I’ve got it. Always had it, as far as I can tell. It’s not always knocking me out at the knees, but when it comes calling with determination, I fall on my ass pretty hard.
Right now, I’m about halfway there. I'm not, "ready to be put in the ground," level-depressed. But I am in a, "what's the point of trying" grade depression every so often. Somedays, I'm more accurately fluctuating between wanting to be active and productive via my anxiety pathways and preferring to stare a wall while I silently sob thanks to the alternate route. Isn’t mental health interesting?
It helps that my feelings at this moment have a lot of validity… I’m not just arbitrarily in a weird place due to my own rumination or victim mindset, and I can say that with certainty. I only bring this up, not to say that anyone's feelings are illegitimate, but because at some points in my life, I’m not so sure that my own brain patterns weren’t the cause of my even darker brain patterns. One negative thought would lead to a thousand negative thoughts, and pretty soon I was ready to give up on everything thanks to my own premonitions about how sad my life was determined to be.
But this isn’t one of those times.
I have a lot of shit on my plate right now, a mountain of uncertainty, and relatively little I can do to sort things out myself. I’m feeling trapped, disheartened, and, therefore, frozen. You know? Remember that old episode about falling into special survival states - the Freeze better known within the context of flight/flight/fawn fame? The condition where we just play dead and wait for the unchangable disaster to pass? I'm right about there.
My life feels ambiguous and out of control. I have no idea what next week, let alone next year holds. I'm contending with guilt, grief, and annoyance. I’m disappointed by other people in every way imaginable. It’s a lonely, yet interpersonally reliant, place to be.
You're right on the money if that makes your head spin.
And, fuck, my head is spiraling out to sea most hours of the day right now. My usual drive to do-do-do is gone-gone-gone. Maybe this is a good thing after the work-based year I’ve had. Maybe my brain was bound to peeter out at some point, anyways. Maybe I need some R&R to come back with maximum clarity and excitement. This could all be part of an imminent productivity ebb and flow that I’ve been pushing away so I could wrap up the school year without fucking myself. There's no doubt.
But what I can say right now is, I’m a bit lost in a depressive spell.
My head really isn’t wanting to focus on serious tasks. I have too many negative thoughts popping into my working processes to stay on task for long (hey, there’s research about how depression disrupts people in this executive function blocking way; it explains a lot). And, beyond that, I’m finding that the tasks my brain does find comfort in right now are very different from my usual resting places in the past several years.
I just thought it would be interesting to describe the alterations I'm seeing in my personality and daily desires while my depressive brain is in control, versus who I normally disguise myself as when my stress and anxiety are running things. How I've seen these energetic states collide and cause an entirely different outcome in my past. And, of course, to hypothesize some reasons for the long-forgotten personality that has emerged from the fog.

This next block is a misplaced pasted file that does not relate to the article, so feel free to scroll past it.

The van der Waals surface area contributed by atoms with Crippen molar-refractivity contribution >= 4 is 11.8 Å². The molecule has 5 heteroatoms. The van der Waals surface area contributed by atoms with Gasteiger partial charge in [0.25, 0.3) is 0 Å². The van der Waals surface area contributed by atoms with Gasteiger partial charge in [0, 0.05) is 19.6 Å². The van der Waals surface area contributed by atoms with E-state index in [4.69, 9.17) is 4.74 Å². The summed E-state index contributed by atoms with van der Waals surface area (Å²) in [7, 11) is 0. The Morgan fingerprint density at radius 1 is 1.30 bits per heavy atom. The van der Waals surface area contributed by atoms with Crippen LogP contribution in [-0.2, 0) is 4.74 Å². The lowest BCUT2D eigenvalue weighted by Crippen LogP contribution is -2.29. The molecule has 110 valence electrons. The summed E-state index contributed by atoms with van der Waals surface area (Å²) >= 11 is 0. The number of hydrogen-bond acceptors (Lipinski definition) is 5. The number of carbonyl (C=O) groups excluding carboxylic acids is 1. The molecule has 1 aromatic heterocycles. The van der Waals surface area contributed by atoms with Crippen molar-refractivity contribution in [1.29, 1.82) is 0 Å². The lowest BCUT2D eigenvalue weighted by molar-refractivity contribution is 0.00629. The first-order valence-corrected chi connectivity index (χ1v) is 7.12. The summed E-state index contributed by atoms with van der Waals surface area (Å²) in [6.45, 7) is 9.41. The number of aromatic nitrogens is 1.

Maybe there are some mental health similarities in your life. Maybe I just want to justify what a lazy, artsy-fartsy butthole I'm inspired to be at the moment.
Let's find out.
This brain on Anxiety versus Depression
I think for most of my adult life, I've embodied a fun collaboration of anxiety and depression. There's usually once force that is more dominant than the other, but both are generally present, even if its at a relatively low level. I'm seeing now that depending on who's holding the steering wheel, I have completely different reactions and behaviors.
i.e. for most of this year I have been depressed on a scale of about 3/10 but my anxiety has probably been performing at a solid 6/10 on any given day. This higher energy state causes me to have one set of drives, whereas the depressed condition influences another standard way of living, entirely.
Even more complicated is the unfortunate circumstance when the two forces are bickering back and forth about my direction - resulting in a tragically wild ride that shuts down the entire theme park.
I think I'm seeing this depression inspired side of me so clearly for the first time because it's been a minute since I was so firmly sad, rather than feeling stressfully ramped up with "the world is ending" signs from the heavens. For years, my life on the anxiety spectrum. I guess that's what happens when a traumatized motherfucker is in charge of their own circumstances to such a large extent, as I am lately. It means all the pressure is on you, but it also means you have the power to make or break your life. And so, most of the time I feel the stress, I absorb the survival signals, and I manically work towards making my situation stay afloat.
But right now? Well, things are different. I feel the strain of a million unresolved problems and tasks that I would like to accomplish, but I can't. It's not up to me. As I mentioned last week, my brothers and I have lawyers, estates, and mysteries to resolve in the wake of my dad's unexpected death, but I can't force anything to happen here. My siblings are putting things on the back burner as a side effect of their grieving and preference for avoidance. Meanwhile, I can't leave for Atlanta, I can't resolve issues in Wisconsin or Illinois, so I'm just sort of caught in the crosshairs of my adult responsibilities and the procrastination of others.
I realize that struggling with all my might won't free me from this trap. As uncomfortable as I might be, as much as I want this all to be over, as strongly as I hate kicking problems down the street like empty bean cans to collect on a different day... there's nothing I can do. My anxiety has no utility. My energy has no outlet. My frustration isn't going to help.
My head's response to all of this? Fuck it, quit trying to fight. Let's go low. Let's put aside those stressful action drivers and get depressed.
And the changes are pretty significant.
Interests based on mental illnesses
Here’s what I’m seeing: